The booths from emerging seafood producing countries such as Myanmar were also attracting global buyers. There is solid export potential for aquaculture products from Myanmar such as rohu, shrimp, soft shell crab and pangasius. The Dutch Centre for the Promotion of Imports from Developing Countries (CBI) has been working with selected Myanmarese exporters to build their business skills for exporting to the European market. The program is part of a wider strategy focused on developing sustainable businesses in Myanmar.

Raw seafood goes fancy! The Spanish company Gimar displayed novel single-serving packs of raw salmon and tuna cuts for the food service industry. The “Skin Pack & Airbag” packaging technology allows fish to stay fresh in a double protected environment: the SkinPack is a film that is forms a vacuum around the fish and the “Air bag” seals the pack and protects the product during transportation.  As sushi and raw seafood consumption grows in popularity globally, food safety measures and improved packaging technologies for raw seafood are increasingly a focus of company innovation.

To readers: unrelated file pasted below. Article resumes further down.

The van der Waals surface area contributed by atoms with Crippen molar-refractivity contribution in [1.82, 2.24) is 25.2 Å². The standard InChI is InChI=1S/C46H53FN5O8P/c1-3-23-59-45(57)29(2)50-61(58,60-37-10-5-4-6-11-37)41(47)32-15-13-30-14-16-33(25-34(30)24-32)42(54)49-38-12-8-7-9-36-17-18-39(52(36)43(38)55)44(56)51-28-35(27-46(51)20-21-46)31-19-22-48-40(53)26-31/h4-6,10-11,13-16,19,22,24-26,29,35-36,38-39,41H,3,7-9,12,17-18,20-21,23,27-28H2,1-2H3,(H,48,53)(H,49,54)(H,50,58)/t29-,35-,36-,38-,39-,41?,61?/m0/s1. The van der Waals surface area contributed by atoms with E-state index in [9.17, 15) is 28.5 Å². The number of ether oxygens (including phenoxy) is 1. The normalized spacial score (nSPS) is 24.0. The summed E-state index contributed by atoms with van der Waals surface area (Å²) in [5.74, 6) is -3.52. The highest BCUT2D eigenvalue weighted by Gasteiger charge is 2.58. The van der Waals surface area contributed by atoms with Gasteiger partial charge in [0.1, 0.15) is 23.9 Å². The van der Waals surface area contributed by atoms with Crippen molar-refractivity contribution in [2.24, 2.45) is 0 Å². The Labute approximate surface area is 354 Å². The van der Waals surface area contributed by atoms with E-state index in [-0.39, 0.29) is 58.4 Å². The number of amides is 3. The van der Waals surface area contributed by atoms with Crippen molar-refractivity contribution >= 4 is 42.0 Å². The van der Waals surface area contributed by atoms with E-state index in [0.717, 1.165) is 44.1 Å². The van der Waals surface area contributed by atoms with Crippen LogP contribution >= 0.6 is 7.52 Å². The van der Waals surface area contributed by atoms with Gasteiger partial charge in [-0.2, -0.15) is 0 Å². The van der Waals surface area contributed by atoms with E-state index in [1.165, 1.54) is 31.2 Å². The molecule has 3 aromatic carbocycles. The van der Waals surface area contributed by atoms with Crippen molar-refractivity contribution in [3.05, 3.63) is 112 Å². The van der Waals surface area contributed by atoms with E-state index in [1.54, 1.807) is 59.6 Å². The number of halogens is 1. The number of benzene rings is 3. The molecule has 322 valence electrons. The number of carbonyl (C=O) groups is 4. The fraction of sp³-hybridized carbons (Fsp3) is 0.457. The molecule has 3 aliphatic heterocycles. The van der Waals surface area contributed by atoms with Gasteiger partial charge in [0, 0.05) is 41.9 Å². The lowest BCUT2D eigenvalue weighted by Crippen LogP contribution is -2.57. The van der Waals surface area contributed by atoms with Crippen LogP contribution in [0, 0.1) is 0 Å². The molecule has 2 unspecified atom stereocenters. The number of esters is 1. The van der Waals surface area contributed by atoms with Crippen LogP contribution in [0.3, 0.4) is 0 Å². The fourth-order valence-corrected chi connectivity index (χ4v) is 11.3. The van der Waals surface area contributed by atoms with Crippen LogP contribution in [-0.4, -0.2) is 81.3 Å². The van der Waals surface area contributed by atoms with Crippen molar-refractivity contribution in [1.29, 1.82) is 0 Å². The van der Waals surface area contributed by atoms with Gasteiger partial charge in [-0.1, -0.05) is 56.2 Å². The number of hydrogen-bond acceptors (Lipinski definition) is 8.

The show gives out Seafood Excellence Global Awards for the best retail and HoReCa seafood products. The items we found most interesting featured different types of seaweed, mixed in unusual combinations and attractive packaging. Some of the finalists:

  • Guacamole with fresh spirulina algae (Retail)
  • Fish terrine with a seaweed center that resembles avocado (HoReCa)
  • Seafood salad in a wooden box (Retail)

Invasive Seafood Species is Not Bad News for Bulgaria

Seafood industry highlights from a recent article by Meros’ Tina Peneva in the Bulgarian gastronomy magazine Bacchus.